In the second week of January, we implemented Family Kitchen Clean Up Time.
It has been a success.
Every night we’ve been home, we’ve cleaned the kitchen together. My 6yo daughter is officially our Lunch Maker, and my 11yo has improved his dishwasher-filling skills significantly.
Honestly, doing Family Kitchen Clean Up hasn’t been difficult. You know I have focused on teaching my kids cleaning skills, so there really hasn’t been much instruction needed.
It’s simply a matter of creating a habit.
And that’s where the struggle comes in.
I fear the fizzle.
I fear it because I know it. I have experienced the fizzle oh-so-many times.
I determine to change. I make a plan. I implement the plan, love the plan, declare t0-the-world the loveliness and life-changing-ness of the plan.
And then suddenly, I realize it has been three weeks since I even thought about the plan.
I didn’t purposely stop. I didn’t even realize I stopped. I just got going with life and completely forgot there was a plan.
The plan fizzled.
It’s through this blog that I’ve fought the fizzle on many things. And most of the time, I’ve won. The blog has kept me focused, and fizzle is no match for focus.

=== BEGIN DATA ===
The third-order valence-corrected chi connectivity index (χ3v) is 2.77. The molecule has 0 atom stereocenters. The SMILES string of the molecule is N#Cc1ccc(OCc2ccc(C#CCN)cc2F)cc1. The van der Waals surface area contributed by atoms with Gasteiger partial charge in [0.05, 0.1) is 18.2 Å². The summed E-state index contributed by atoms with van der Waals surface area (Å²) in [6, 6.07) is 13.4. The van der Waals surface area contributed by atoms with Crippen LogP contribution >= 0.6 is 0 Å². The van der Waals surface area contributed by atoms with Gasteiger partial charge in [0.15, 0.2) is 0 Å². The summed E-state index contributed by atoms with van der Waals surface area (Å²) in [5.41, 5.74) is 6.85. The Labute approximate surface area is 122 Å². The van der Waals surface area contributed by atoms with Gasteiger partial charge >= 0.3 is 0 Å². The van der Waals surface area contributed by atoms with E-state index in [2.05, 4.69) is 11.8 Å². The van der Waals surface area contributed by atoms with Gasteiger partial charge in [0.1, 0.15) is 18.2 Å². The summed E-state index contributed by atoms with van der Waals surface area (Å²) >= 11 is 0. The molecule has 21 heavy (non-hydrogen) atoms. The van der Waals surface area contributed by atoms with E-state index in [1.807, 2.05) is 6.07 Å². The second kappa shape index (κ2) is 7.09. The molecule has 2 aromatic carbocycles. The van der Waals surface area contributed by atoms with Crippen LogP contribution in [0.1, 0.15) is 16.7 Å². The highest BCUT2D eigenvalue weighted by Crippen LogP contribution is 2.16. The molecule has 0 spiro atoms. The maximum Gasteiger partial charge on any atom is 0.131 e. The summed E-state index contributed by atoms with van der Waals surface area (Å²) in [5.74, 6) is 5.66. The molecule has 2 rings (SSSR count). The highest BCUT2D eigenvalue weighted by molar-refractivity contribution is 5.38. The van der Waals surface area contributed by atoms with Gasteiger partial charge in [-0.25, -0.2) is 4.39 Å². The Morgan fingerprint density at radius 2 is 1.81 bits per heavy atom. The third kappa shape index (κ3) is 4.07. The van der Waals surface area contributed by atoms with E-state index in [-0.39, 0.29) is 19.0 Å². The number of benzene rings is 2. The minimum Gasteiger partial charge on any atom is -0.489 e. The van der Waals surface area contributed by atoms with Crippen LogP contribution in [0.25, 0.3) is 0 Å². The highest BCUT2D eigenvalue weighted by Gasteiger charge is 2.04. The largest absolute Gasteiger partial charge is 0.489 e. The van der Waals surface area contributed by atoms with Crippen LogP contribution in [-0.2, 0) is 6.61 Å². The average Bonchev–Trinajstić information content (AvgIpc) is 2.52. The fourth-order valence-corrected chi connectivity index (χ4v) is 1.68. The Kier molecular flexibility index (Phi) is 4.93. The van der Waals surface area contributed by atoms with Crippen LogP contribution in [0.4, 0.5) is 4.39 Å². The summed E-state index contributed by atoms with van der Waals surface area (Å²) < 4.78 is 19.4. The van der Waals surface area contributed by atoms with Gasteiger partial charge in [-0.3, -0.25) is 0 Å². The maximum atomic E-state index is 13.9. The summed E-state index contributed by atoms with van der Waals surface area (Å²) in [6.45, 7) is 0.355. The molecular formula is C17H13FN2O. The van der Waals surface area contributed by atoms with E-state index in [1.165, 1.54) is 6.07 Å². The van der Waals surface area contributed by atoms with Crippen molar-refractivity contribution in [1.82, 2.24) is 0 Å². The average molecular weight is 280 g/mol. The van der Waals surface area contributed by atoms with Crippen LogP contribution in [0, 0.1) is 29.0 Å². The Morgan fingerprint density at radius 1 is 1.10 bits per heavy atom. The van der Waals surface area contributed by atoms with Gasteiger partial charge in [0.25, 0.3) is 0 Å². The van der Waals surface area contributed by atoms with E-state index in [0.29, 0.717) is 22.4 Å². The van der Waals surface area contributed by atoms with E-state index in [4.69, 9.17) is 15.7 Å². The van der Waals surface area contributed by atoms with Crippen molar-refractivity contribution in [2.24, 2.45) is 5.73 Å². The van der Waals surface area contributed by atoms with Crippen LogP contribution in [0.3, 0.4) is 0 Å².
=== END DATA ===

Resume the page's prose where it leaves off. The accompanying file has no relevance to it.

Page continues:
But fizzle still scares me.
Last night, my 5th grader was supposed to draw a picture of the moon. The kids had been playing baseball outside right up until supper time. As soon as we were done eating, the kids headed straight back out there to continue the fun (now in the dark) and complete the school project.
It was only after they were outside, after Hubby and I had talked a while, and after I stood and began to leave the kitchen that I realized . . . “We didn’t clean the kitchen!”
The newness of Let’s Create a New Habit has worn off. Now . . . it’s a matter of just doing it.
And not forgetting to do it. (Which leads back into the habit of NOT doing it.)
So, I said, “That’s an awesome picture of the moon, now let’s clean up the kitchen.”
Pre-blog, the fizzle made me soooo mad. I was mad that it showed up every single time I tried to develop a new habit. Every single time I tried to change.
I was mad because I never won against the fizzle, and all those defeats made me assume I couldn’t win.
But now I know it’s not about knocking the fizzle on its hiney, it’s about enduring through the fizzle. Keeping on with the habit even when I feel my grip begin to slip.
Doing it when I remember instead giving up because I forgot.
I know from experience that eventually, we’ll grasp that this is how things run around here now, and a day (or week) of fizzle doesn’t mean we need to give up.
I’ll let you know how it goes.